Review
GameGeex - Defiance breakdown: Skills and Characters Defiance is much like any typical, ordinary MMO. Make a character, choose a class... Sort of. Find out how to determine your character and set of skills here!

As far as its core mechanics go, Defiance is simple at heart. You get to choose among two different races, the humans and the Irathient as well as your preferred gender. Once you've made your choice, you get to choose one of four origins ; the Veteran, the Survivalist, the Machinist, and the Outlaw. As you begin to level you get to upgrade your skill grid with the points you accumulate to build your character. A long the way, you make friends, do raids, and get better gear. What more could you ask for? For now, let's get a little bit more specific about the game's skills and playable characters.

Choosing your race and class

One interesting thing about Defiance is the fact that it's classless and the races don't affect stats. Every player can use any skill and any weapon. The difference between each origin is quite literally, their origin like where they come from. Whether or not that affects the campaign or certain scenarios is still a mystery to me since the small amount of story that was in the beta doesn't change based on the character I chose to play.

I guess the most mechanical difference will be the weapon you start with, since each origin starts with a different weapon. The decision on your starting weapon should be irrelevant because every story quest up to a certain point gives you a different type of weapon, so in the end you'll end up trying everything.

As far as character-choice tips goes, each origin has a different set of outfits that, as far as i'm concerned, can't be changed so really use the character-customization time to really make your avatar how you want it to look, rather than what kind of stats you want it to have, because the game doesn't work that way. Really take advantage of the game's relatively complex and well-done customization options.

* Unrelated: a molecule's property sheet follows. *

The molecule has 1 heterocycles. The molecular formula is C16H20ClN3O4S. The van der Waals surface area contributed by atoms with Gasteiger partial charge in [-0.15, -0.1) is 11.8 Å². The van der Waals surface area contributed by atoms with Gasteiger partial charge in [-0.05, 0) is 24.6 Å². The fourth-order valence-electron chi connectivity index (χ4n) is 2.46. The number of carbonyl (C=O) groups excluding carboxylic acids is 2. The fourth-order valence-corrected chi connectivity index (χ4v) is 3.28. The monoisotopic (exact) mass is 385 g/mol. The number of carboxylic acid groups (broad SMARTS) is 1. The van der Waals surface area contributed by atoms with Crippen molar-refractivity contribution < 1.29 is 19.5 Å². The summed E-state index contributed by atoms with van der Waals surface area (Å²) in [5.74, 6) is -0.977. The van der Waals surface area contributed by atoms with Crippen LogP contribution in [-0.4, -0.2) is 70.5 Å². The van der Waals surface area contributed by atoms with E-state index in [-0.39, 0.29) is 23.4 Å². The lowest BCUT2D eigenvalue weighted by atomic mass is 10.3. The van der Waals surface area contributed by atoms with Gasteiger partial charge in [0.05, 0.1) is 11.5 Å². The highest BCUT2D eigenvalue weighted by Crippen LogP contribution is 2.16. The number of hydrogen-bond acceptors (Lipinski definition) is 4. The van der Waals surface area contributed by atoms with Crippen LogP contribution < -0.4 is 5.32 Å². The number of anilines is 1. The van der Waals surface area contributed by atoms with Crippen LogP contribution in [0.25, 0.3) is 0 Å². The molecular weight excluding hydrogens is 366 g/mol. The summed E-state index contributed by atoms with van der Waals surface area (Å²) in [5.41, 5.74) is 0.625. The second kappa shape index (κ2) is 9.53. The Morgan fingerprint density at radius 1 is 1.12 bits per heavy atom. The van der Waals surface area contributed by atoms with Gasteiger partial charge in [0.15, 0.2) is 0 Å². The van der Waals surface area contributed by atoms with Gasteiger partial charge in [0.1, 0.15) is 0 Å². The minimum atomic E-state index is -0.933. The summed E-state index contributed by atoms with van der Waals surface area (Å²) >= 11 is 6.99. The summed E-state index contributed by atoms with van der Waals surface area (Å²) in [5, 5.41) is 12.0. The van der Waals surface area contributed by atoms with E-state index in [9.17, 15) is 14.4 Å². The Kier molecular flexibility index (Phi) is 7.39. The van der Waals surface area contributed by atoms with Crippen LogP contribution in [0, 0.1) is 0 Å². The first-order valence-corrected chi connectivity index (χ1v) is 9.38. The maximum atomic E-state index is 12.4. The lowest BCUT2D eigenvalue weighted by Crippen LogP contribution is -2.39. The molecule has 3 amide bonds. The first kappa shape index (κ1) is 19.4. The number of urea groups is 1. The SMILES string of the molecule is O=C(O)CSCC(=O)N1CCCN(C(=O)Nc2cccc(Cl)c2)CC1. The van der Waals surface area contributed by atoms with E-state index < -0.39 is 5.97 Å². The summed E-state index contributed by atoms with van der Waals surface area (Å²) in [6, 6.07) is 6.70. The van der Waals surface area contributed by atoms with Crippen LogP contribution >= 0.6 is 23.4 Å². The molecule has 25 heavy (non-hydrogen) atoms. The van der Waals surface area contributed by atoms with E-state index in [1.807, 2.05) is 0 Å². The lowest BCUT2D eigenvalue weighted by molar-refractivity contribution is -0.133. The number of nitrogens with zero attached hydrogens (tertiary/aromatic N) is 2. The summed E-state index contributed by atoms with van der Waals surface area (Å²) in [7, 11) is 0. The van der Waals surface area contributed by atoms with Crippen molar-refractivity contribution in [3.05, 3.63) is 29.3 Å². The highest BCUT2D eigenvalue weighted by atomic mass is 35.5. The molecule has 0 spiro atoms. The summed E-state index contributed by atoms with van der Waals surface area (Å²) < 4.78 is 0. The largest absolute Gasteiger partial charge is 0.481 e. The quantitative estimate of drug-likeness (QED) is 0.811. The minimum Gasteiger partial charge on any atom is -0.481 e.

Honestly, I kind of like it this way, because I want the game to see me for my skill rather than having another person do more damage then me just because they play the actual "sniper" role.

The Skill Grid

So I mentioned an actual "sniper role." Well, that doesn't exist, but you can build your character through the use of the skill grid which has a decent amount of skills in it to make your character more unique to what you want to do as a player. It's similar to the passive skill tree from Path of Exile but has skills you would've found from games like Mass Effect. So now, that you know the basics, let's get more specific.

Some time in the tutorial, you're given one point to put into your grid which will go towards one of four possible abilities:

  • Decoy: EGO Power that sends out a mirror image of you. Press the ability again to swap places with decoy.
  • Overcharge: EGO Power that increases weapon damage. When activated, instantly reloads your current weapon.
  • Cloak: EGO Power that makes you invisible to enemies. Cloaking activates immediate shield regeneration.
  • Blur: Power that boosts your movement speed. Melee attacks deal max damage to shields.

That choice is really straightforward. You're even given a tutorial which introduces you to each ability so you can get a feel for what fancies your taste. What's more important is what's around the abilities. This is where you would consider the path you take because it sort of defines your "class." For example, if you opt to go Cloak, there's an ability to the right called "Ambush" which make you do more damage to unsuspecting targets and next to that, a skill that allows you to do more critical damage. I guess you can call that path sort of an "assassin" path.

So, the one thing that Defiance gives to its players is options. Restrictions are very limited and nothing is stopping you from changing your mind about what you want to do. It takes the elements of an MMO; an open world, interaction, PvE and adds elements from an FPS -- choice of class, the ability to swap any time, and little restrictions on player tastes. As far as these mechanics go, Trion World did an excellent job catering to both worlds.

 

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